Pence says he's now met polling, donor qualifications for first Republican debate

Former Vice President Mike Pence on Tuesday announced that he has qualified for the first Republican debate of the 2024 cycle, securing enough donors with just two weeks until candidates gather in Milwaukee

Meg Kinnard
Tuesday 08 August 2023 17:23 BST

Former Vice President Mike Pence announced Tuesday he has qualified for the first Republican debate of the 2024 presidential cycle, securing the required number of donors with just two weeks until candidates gather in Milwaukee.

According to his campaign, Pence has amassed 40,000 unique donors, checking off the final debate requirement set by the Republican National Committee. His advisers say he did so quickly, nine weeks after launching his campaign.

Pence had long ago met the RNC's polling requirements for the Aug. 23 debate — at least 1% in three high-quality national polls or a mix of national and early-state polls, between July 1 and Aug. 21 — but struggled to notch the mandated number of donors.

Both Pence and his advisers had expressed confidence that he would meet that qualification, but his fundraising appeals intensified as the prospect loomed that he might not make the stage.

He got a boost in attention last week in the form of a newly unsealed federal indictment outlining the first criminal charges against Donald Trump in connection with the former president's efforts to overturn the 2020 election.

Revealing Pence’s central role to the case, the indictment was informed, in part, by notes that the then-vice president kept of his conversations with Trump in the days leading up to the Jan. 6 attack on the U.S. Capitol.

Trump tried to pressure Pence to go along with his attempt to keep the two men in power. In one episode, Trump is alleged to have told Pence that he was “too honest” for rejecting Trump’s false claims that Pence had the power to stop congressional certification of Joe Biden's victory.

Marking a notable change in tone for a usually cautious candidate who has struggled to break through in a primary dominated by his former boss, Pence’s campaign seized on the opportunity, unveiling new T-shirts and baseball caps for sale featuring the phrase “Too Honest” in big red letters.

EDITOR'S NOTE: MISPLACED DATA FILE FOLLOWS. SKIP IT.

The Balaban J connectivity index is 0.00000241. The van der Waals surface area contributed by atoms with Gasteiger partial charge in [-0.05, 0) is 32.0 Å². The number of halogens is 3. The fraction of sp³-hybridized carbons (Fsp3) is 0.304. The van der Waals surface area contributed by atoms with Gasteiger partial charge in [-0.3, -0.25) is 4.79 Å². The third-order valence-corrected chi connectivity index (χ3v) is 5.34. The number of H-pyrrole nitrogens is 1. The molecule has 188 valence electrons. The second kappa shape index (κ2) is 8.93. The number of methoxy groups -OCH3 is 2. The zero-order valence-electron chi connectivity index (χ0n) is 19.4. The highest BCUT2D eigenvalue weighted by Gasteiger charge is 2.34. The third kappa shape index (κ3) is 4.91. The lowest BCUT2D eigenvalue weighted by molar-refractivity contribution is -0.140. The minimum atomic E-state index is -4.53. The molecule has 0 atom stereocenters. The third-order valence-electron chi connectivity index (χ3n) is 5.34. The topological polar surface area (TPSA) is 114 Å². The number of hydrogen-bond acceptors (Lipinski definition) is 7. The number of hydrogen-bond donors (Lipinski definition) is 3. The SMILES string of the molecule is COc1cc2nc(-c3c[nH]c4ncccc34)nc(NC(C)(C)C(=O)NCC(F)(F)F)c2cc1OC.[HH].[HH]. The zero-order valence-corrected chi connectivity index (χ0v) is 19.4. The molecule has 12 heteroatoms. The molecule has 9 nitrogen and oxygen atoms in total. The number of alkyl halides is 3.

Since the release of the indictment Pence has criticized Trump more aggressively, casting himself as the person who stood up to Trump, averting catastrophe.

Trump attorney John Lauro said on several Sunday news shows that the president never asked Pence to overturn the will of the voters in the 2020 election, but only wanted him to “pause” the vote certification to allow states to investigate possible election fraud.

Pence denied that claim, saying that Trump seemed “convinced” as early as December that Pence had the right to reject or return votes and that on Jan. 5, Trump’s attorneys told him “’We want you to reject votes outright.”

Pence becomes the eighth candidate to announce qualification for the first debate and, according to his campaign, was the first to submit donor count verification to the Republican National Committee. Of those eight, Trump has questioned why he should debate his rivals and floated the idea of holding a competing event of his own instead.

The requirements get higher for subsequent debates. According to a person familiar with the markers set by the RNC, candidates will need at least 3% in two national polls or 3% in one national poll as well as two polls from four of the early-voting states — Iowa, New Hampshire, Nevada and South Carolina — to qualify for the second debate, scheduled for Sept. 27 at the Ronald Reagan Presidential Library in Simi Valley, California.

For the second debate, the White House hopefuls must also have at least 50,000 unique donors, with at least 200 of those coming from 20 different states or territories, according to the person, who wasn’t authorized to speak publicly on the qualifications and spoke on the condition of anonymity.


Meg Kinnard can be reached at

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